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## A Survey of Ranking Theory

### Degrees of Belief (2009-01-01) 342: 185-228 , January 01, 2009

## Chance and Necessity

### The Place of Probability in Science (2010-01-01) 284: 101-131 , January 01, 2010

Probability abounds in the natural and social sciences. Yet, science strives for objectivity. Scientists are not pleased when told that probability is just opinion and there is no more sense to it. They are prone to believe in objective probabilities or chances. This is an essay about how to understand them.

## Laws, Ceteris Paribus Conditions, and the Dynamics of Belief

### Ceterus Paribus Laws (2002-01-01): 97-118 , January 01, 2002

The characteristic difference between laws and accidental generalizations lies in our epistemic or inductive attitude towards them. This idea has taken various forms and dominated the discussion about lawlikeness in the last decades. Likewise, the issue about *ceteris paribus* conditions is essentially about how we epistemically deal with exceptions. Hence, ranking theory with its resources of defeasible reasoning seems ideally suited to explicate these points in a formal way. This is what the paper attempts to do. Thus it will turn out that a law is simply the deterministic analogue of a sequence of independent, identically distributed random variables. This entails that de Finetti’s representation theorems can be directly transformed into an account of confirmation of laws thus conceived.

## Analogy and inductive logic: A note on Niiniluoto

### Erkenntnis (1981-03-01) 16: 35-52 , March 01, 1981

## A Brief Comparison Of Pollock's Defeasible Reasoning And Ranking Functions

### Synthese (2002-04-01) 131: 39-56 , April 01, 2002

In this paper two theories of defeasible reasoning, Pollock's account and my theory of ranking functions, are compared, on a strategic level, since a strictly formal comparison would have been unfeasible. A brief summary of the accounts shows their basic difference: Pollock's is a strictly computational one, whereas ranking functions provide a regulative theory. Consequently, I argue that Pollock's theory is normatively defective, unable to provide a theoretical justification for its basic inference rules and thus an independent notion of admissible rules. Conversely, I explain how quite a number of achievements of Pollock's account can be adequately duplicated within ranking theory. The main purpose of the paper, though, is not to settle a dispute with formal epistemology, but rather to emphasize the importance of formal methods to the whole of epistemology.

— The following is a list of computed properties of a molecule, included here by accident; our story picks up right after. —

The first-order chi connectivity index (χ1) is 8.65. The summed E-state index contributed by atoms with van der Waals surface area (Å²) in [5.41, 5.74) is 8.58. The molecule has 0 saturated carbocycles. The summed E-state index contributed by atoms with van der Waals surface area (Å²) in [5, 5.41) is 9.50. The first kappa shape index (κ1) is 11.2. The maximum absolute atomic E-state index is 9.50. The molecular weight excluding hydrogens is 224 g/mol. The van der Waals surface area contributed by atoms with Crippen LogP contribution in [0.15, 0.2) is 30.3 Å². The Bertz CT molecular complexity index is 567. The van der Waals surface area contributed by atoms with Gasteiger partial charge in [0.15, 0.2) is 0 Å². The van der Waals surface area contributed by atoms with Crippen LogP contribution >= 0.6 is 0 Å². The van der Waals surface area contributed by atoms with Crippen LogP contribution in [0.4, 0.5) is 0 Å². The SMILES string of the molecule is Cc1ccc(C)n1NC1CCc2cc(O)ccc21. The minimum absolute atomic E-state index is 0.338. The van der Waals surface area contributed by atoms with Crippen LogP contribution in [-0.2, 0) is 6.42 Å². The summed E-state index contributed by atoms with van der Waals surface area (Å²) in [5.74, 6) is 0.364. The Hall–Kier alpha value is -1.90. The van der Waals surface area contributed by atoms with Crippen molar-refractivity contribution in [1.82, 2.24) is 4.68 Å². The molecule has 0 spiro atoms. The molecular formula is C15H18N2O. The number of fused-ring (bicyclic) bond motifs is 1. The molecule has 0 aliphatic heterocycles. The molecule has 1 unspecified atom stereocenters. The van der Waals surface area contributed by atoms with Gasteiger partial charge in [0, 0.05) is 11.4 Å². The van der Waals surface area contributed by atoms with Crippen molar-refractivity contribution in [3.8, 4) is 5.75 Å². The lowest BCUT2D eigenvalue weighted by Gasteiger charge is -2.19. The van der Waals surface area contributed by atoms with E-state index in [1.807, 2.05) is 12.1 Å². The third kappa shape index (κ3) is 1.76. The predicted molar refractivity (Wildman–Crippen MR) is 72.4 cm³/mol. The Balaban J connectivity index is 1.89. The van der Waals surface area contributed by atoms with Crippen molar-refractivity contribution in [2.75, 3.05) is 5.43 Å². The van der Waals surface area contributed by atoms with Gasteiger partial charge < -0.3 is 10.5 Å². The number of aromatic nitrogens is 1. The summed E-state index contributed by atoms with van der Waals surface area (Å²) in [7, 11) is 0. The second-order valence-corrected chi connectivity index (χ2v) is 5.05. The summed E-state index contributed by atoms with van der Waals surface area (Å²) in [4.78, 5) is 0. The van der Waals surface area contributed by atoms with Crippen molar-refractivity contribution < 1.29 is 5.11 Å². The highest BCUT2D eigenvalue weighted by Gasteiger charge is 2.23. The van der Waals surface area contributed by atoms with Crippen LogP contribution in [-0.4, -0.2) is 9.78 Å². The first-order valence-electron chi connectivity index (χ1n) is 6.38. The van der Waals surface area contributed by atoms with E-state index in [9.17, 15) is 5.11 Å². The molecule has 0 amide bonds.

## A Rationalization of Cooperation in the Iterated Prisoner’s Dilemma

### Rationality, Rules, and Structure (2000-01-01) 28: 67-84 , January 01, 2000

According to the standard account, strategies respond to various possible circumstances. I conceive them rather as responding to various possible future decision situations (including all internal factors). This is far more general since changing decision situations may arise in a foreseeable way not only due to information, as in the standard account, but also due to forgetfulness, endogeneous changes of preferences etc.

The main problem, then, is to state an optimality criterion for such strategies. This is a problem since maximization of expected utility then becomes either unreasonable or even meaningless (maximization of which utility?). The problem is serious, as the widely disagreeing literature on the issue displays. I propose a general solution by essentially referring, in a specific way, to a relation of superiority/ inferiority between possible decision situations (which is part of the agent’s view). This is the first part of the paper.

The second part suggests how this framework provides new theoretical means for dealing with the iterated prisoner’s dilemma thus allowing for a full rationalization of cooperation. The ideas extend to Newcomb’s problem and related cases and are hence relevant to the debate between causal and evidential decision theory.